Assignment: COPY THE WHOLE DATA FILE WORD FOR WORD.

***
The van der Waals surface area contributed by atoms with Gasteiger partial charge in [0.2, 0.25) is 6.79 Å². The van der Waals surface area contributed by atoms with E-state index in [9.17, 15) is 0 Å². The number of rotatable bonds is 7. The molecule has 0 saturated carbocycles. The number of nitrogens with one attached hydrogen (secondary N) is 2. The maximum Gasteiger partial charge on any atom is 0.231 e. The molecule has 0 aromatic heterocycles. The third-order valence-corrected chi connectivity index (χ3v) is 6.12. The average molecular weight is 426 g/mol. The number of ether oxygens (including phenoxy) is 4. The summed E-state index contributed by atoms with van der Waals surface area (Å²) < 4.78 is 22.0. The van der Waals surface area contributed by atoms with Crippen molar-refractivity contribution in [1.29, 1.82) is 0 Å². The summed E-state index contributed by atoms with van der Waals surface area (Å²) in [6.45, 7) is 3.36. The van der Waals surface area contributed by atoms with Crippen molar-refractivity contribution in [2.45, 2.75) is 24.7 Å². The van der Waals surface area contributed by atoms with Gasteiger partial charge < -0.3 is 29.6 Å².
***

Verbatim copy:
The van der Waals surface area contributed by atoms with Gasteiger partial charge in [0.2, 0.25) is 6.79 Å². The van der Waals surface area contributed by atoms with E-state index in [9.17, 15) is 0 Å². The number of rotatable bonds is 7. The molecule has 0 saturated carbocycles. The number of nitrogens with one attached hydrogen (secondary N) is 2. The maximum Gasteiger partial charge on any atom is 0.231 e. The molecule has 0 aromatic heterocycles. The third-order valence-corrected chi connectivity index (χ3v) is 6.12. The average molecular weight is 426 g/mol. The number of ether oxygens (including phenoxy) is 4. The summed E-state index contributed by atoms with van der Waals surface area (Å²) < 4.78 is 22.0. The van der Waals surface area contributed by atoms with Crippen molar-refractivity contribution in [1.29, 1.82) is 0 Å². The summed E-state index contributed by atoms with van der Waals surface area (Å²) in [6.45, 7) is 3.36. The van der Waals surface area contributed by atoms with Crippen molar-refractivity contribution in [2.45, 2.75) is 24.7 Å². The van der Waals surface area contributed by atoms with Gasteiger partial charge < -0.3 is 29.6 Å².